When Bob Rennie announced late last moth that he had sold 128 Olympic Village units in four days, it was the signal the development community had been waiting for.
With the Village chronically suffering from a disastrous public image as a "ghost town" where nobody wanted to invest, Mr. Rennie's announcement that he'd quickly sold 128 of 230 units resonated throughout the Lower Mainland market. The controversy surrounding the Village was perceived as creating hesitancy as buyers wondered whether there might be a sudden blowout sale, or if the market as a whole could drop in price. As it turned out, the pricing was hardly a blow out. Although the average reduction was 30 per cent, 20 of the units sold for more than $1-million and only 57 sold for less than $600,000. Only a couple of units came down 50 per cent.
Mr. Rennie managed to bring the over-priced Village in line with the rest of the market, while generating excitement at what suddenly looked like a smoking deal.
He sees a two-year time line for selling the remaining units, which should be easier once the Village becomes populated with residents and retailers, such as London Drugs. His team also cleverly re-branded the site as the Village on False Creek, distancing it from the Olympic controversy.
Always ready with a sound byte, he's now referring to himself as a "ghost buster."
Mr. Rennie never seemed to doubt his ability to sell off the Village units, often boasting of the 555 presale units he's sold since the fall at the neighbouring Wall Centre False Creek. However, his biggest challenge was the controversy that hung over the Village and the 480 units that sat empty since going on the market in May 2010, at prices more in line with the 2009 peak.
"The consumer can now see there is a sense of order," says an upbeat Mr. Rennie. "We removed the financing cloud. The receiver has certainty. The city carrying it has certainty. We started to remove the ghost town cloud. We stabilized prices. My new batch of buyers sees an orderly process instead of a sense of urgency.
"Millennium could not afford to sell at these prices because it put them offside with the loan arrangement. This is below what they were allowed to sell for. Now it's a really calm process that's getting a lot of attention."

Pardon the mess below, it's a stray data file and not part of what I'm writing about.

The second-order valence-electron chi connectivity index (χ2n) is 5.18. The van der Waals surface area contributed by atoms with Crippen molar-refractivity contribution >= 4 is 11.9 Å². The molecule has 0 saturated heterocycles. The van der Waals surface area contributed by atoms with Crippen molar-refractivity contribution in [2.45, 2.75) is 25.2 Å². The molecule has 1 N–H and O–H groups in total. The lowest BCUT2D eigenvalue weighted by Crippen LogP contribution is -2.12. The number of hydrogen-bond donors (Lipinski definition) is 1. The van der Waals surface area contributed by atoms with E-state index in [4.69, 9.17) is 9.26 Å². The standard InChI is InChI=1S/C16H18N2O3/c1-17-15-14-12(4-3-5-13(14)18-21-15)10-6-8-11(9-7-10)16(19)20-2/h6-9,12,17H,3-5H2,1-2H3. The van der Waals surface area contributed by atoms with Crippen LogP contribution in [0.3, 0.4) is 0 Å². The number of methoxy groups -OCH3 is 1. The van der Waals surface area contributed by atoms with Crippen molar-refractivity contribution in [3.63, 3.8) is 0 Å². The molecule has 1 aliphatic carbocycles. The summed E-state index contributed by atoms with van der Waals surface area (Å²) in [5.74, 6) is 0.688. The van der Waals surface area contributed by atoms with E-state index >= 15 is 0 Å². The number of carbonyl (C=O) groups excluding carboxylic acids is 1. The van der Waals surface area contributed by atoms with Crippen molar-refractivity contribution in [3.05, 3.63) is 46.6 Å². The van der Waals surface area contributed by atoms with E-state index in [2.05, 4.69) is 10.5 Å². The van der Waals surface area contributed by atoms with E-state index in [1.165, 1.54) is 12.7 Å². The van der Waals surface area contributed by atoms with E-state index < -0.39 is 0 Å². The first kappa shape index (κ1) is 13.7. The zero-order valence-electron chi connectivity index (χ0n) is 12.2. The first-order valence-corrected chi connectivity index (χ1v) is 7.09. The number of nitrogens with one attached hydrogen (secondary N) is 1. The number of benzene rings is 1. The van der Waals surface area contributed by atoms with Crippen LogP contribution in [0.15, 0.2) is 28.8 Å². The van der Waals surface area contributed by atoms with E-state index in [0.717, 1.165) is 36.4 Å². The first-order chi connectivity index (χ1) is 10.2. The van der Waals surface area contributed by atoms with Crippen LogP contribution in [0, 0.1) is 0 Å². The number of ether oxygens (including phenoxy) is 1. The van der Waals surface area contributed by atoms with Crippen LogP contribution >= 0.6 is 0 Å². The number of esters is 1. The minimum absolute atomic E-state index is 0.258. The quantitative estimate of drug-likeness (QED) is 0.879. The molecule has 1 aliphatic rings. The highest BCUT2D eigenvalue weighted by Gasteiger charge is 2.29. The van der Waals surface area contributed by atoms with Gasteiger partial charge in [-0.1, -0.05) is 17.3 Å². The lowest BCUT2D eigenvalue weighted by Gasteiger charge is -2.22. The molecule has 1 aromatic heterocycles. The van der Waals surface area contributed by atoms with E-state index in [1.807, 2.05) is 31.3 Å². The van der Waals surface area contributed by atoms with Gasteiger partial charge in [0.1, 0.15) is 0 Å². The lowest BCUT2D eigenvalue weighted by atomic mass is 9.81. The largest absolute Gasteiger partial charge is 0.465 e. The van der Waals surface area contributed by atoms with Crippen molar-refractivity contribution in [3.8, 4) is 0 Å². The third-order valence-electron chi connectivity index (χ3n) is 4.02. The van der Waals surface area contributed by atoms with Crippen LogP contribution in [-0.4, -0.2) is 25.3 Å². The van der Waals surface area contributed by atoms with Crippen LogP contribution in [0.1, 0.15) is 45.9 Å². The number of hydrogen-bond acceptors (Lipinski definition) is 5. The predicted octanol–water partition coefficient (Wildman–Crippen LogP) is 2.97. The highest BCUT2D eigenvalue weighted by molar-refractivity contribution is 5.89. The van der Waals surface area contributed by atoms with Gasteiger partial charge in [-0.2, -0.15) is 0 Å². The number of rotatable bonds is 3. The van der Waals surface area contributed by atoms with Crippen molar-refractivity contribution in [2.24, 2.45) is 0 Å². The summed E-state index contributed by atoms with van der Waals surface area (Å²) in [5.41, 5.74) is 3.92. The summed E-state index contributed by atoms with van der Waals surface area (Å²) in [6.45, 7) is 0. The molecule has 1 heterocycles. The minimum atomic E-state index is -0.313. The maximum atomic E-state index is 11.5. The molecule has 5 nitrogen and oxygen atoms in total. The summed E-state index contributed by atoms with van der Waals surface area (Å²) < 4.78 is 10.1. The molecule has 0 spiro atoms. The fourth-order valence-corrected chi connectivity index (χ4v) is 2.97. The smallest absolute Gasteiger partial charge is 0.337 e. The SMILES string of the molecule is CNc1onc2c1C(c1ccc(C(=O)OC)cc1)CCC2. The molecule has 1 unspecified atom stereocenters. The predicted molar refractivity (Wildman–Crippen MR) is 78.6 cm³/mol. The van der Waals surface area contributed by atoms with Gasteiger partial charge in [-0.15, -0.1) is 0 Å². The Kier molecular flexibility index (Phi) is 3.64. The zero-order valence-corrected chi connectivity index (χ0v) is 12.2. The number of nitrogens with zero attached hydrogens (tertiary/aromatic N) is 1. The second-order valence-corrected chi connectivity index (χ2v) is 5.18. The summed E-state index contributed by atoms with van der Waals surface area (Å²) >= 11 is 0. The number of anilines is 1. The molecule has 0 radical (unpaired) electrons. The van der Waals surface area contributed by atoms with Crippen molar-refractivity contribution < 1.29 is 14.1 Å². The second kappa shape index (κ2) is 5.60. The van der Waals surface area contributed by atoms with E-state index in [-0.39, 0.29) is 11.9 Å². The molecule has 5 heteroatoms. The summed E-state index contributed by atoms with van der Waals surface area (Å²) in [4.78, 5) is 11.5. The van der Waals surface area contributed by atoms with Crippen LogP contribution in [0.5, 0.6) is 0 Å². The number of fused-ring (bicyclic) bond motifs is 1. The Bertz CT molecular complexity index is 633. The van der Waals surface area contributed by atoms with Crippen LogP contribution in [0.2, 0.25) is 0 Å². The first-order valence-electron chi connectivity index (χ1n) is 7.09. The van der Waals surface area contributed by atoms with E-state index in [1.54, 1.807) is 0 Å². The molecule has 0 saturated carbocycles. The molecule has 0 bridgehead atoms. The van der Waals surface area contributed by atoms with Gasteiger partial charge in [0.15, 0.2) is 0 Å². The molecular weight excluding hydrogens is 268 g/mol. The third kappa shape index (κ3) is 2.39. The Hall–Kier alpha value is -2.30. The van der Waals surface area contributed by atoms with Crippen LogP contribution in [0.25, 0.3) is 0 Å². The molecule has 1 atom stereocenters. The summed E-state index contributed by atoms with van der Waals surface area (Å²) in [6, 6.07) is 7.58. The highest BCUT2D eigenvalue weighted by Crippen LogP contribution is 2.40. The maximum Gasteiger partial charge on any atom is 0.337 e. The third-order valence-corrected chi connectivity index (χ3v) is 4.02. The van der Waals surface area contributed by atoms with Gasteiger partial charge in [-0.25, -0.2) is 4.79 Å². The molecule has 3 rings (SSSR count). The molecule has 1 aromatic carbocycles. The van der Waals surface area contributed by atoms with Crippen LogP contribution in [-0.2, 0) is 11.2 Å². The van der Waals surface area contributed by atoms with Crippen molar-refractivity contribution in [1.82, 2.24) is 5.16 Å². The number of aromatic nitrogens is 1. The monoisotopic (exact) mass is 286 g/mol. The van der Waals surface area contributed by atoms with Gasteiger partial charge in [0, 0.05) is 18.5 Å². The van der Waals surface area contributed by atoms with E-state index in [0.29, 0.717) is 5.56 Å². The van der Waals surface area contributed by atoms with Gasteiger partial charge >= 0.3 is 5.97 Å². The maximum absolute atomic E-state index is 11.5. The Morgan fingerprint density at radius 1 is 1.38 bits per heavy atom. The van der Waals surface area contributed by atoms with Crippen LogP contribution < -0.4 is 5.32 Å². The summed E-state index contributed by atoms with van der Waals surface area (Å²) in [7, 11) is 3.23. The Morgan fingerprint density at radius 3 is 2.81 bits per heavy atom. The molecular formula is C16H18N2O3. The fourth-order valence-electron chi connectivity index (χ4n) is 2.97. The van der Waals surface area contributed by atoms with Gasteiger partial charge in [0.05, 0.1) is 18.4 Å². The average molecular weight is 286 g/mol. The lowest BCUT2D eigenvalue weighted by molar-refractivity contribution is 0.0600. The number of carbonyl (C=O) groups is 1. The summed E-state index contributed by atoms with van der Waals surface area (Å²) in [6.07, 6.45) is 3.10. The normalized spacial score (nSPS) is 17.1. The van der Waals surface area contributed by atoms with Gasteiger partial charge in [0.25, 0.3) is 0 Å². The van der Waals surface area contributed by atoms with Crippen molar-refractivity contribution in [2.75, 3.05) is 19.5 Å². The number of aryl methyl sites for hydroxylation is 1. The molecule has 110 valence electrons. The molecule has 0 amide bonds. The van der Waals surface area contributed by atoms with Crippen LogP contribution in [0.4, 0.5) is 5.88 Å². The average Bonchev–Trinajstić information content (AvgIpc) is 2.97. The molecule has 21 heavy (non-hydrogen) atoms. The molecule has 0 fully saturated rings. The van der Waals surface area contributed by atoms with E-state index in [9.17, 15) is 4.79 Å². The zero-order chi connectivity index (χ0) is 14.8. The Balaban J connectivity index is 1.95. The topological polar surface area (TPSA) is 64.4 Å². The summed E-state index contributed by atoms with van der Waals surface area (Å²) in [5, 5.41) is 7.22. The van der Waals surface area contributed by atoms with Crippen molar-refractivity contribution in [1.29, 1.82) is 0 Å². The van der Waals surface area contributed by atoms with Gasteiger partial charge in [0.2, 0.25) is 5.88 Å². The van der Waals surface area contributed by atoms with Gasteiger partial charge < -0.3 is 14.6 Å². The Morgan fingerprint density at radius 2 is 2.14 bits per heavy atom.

That makes life easier for others with big projects to sell, such as George Wong, who markets luxury condos throughout Vancouver.
"As far as impacts on other projects, it's definitely been felt," says Mr. Wong.
Although the drastic price reductions at the Village did pull some buyers away from a project he was selling in nearby Fairview Slopes, he says he is hugely relieved that the Village units are finally selling.
"The Village had distracted some of our potential buyers' attention, because a 30 to 50 per cent price reduction is quite attractive," says Mr. Wong.
"But people come out in big numbers to buy real estate in Vancouver. People are bullish. They are just waiting for right value to come along.
"And the Village has done quite well, even more than what the hopes were in terms of absorption."
"Also, as a Vancouverite, I would like to see it do well and put that page in our history behind us, because it's kind of haunted the city for a while."
Rize Alliance developer Will Lin was also eager to see the Village mess resolved.
"It was a big question mark and it's been answered and the market is going to feel it," says Mr. Lin, who has plans for residential towers downtown and around Main and Broadway. "Mostly, it sends a message about the value of the Vancouver real estate market."
Bosa Properties vice-president Daryl Simpson says the Village has been operating as a bellwether for the market, including his own properties.
"Now that people know what the Olympic Village prices are, it's giving them confidence to make the decision to buy either there, or buy elsewhere, quite frankly," says Mr. Simpson.